King Richard I of England is a figure who arguably lives greater in legend than actual fact. Richard has often been a figure in Robin Hood lore either as a looming presence or an actual character who arrives to save Robin from Richard’s wicked brother John. In reality, Richard wasn’t quite as heroic a figure as these tales make him out to be, and he spent much of his reign outside of England in the Crusades and other conflicts. So what is the truth behind one of the nation’s greatest living legends? Read below to find some real and interesting facts about King Richard I.
Fighting With My Family
Throughout his life, Richard never shied away from a fight, even in his teenage years. At the age of 16 in 1173, Richard and his brothers rebelled against their father, King Henry II, and attempted to place their eldest brother Henry on the throne. King Henry II responded and defeated his rebellious sons, but Richard wasn’t done. He then rebelled against his brothers and again against his father with the help of King Phillip II of France. This only stopped when Richard’s father named him as heir in 1189, two days before the king died.
More a nickname than a title, Richard earned it prior to his becoming king thanks to his courage in battle.
Arranged marriages certainly weren’t unheard of in the medieval period, and they were often set at very young ages. In Richard’s case, he was nine years old when his parents engaged him to Berengaria of Navarre. Despite the young engagement, Richard didn’t marry Berengaria until he’d been on the throne for nearly two years when he was thirty-one. However, as he grew older and got married, Richard’s interests drifted more to battle than to his marriage, and he ultimately died without an issue, leaving the throne to fall to his brother, John.
The Call of Battle
And speaking of battle, there was no greater opportunity for Richard than after Saladin captured Jerusalem in 1187, an action that launched the Third Crusade. Richard didn’t join the Crusade until 1191 and on his way to Palestine managed to find conflicts in Sicily and Cypress to involve himself. He spent nearly a year in the Holy Land with mixed results against Saladin’s forces but was ultimately forced to return to England as John and King Phillip II had been taking advantage of his absence.
If Richard wasn’t engaged in combat on the battlefield, he was more than happy to fight in various tournaments. Tournaments of the 12th Century weren’t the lance-charging competition that we see on screen, but more like a demolition derby, with teams of knights entering a melee-style fight to bash each other with weapons until one side yielded.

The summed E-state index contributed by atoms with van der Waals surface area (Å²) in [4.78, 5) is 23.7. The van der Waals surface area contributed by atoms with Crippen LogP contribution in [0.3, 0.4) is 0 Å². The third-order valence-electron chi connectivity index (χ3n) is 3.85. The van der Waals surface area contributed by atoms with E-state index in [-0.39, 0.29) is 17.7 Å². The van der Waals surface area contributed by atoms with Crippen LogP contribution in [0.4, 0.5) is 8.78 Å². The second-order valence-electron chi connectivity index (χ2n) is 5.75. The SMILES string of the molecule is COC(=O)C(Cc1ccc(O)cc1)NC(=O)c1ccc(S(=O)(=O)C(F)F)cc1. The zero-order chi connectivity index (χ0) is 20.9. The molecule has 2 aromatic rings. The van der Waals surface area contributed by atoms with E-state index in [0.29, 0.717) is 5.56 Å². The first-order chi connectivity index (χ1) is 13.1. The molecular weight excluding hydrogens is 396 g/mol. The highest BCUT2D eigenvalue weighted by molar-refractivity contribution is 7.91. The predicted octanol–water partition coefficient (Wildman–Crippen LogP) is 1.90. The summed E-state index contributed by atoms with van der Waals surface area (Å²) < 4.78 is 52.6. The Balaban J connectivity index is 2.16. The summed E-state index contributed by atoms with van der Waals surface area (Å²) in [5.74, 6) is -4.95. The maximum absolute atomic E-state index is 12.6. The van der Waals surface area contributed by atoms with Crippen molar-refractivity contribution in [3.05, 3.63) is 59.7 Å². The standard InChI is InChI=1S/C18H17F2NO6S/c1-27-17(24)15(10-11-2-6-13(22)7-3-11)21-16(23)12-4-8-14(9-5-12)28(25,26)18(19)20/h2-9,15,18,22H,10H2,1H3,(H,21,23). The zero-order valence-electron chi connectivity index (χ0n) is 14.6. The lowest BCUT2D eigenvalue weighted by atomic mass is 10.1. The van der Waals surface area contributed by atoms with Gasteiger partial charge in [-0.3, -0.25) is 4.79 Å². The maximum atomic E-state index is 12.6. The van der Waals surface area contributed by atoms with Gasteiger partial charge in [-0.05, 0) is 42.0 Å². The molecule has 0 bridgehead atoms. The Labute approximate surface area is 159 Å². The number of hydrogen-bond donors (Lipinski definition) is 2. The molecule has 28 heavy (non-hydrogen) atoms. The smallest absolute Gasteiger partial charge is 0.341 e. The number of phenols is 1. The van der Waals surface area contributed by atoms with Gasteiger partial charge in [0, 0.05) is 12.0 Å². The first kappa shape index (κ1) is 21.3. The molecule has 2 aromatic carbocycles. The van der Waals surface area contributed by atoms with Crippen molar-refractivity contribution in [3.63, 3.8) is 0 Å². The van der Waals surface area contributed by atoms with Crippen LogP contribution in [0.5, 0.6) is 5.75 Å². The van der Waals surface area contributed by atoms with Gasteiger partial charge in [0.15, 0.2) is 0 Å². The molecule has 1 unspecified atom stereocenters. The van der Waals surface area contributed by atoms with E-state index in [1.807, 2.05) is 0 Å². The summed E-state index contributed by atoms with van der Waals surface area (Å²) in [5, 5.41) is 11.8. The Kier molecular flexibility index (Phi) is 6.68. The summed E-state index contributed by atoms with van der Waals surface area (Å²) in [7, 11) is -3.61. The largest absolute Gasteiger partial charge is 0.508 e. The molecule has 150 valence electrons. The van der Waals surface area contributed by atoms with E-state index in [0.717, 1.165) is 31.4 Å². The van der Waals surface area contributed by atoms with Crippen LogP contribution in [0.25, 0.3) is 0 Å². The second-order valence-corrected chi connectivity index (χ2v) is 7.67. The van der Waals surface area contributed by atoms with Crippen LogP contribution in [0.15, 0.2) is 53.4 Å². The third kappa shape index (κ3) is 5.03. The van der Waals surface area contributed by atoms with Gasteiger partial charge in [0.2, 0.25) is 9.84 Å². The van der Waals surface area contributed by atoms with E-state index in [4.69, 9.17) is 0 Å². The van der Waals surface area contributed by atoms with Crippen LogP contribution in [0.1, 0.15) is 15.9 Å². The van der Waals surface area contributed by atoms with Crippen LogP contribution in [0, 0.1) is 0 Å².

Long Road Home
The trip back to England from the Crusades was not an easy one for Richard. Bad weather forced Richard to first land in Turkey where the Byzantine Emperor didn’t care for Richard’s taking of Cypress, which forced Ricard to disguise himself to escape the port of Corfu unnoticed. He was then captured by Duke Leopold of Austria, who felt that Richard was partly responsible for his cousin Conrad’s death by assassination (which may have been true). Leopold turned Richard over to Holy Roman Emperor Henry VI. Meanwhile, John and Phillip together offered the Holy Roman Emperor money in order to keep Richard imprisoned. Despite this, when Richard finally returned in 1194, he easily forgave John and named him as his heir.
Upon his return, Richard had a second coronation to help get over the shame of being imprisoned.
Long Reign, Short Residence
Despite being king for ten years, Richard only spent about six months in England since his various battles and imprisonment kept him aware for nearly all of it.
Mom Always Liked You Best
Part of the origin for Richard having been such a great king was due to his mother, Eleanor of Aquitaine. It’s certainly fair to say that Richard was her favorite son, so after he was transferred to the custody of Henry VI, Eleanor started a massive goodwill campaign to get him released. She portrayed Richard as a benevolent monarch in order to help raise the ransom of 150,000 marks. It was the start of a reputation that would grow in fiction during the 16th Century through epic poems such as Richard, Coer de Lyon and his incorporation into the legend of Robin Hood.
And speaking of Robin, it’s unlikely that an actual Robin Hood ever existed, though it may be the case that he was based on several real-life individuals. However, none of them actually met King Richard I. In film adaptations of the legend, the king is often referred to as “Richard of the Last Reel” for his tendency to show up at the end of the film to save Robin and congratulate him for his noble deeds.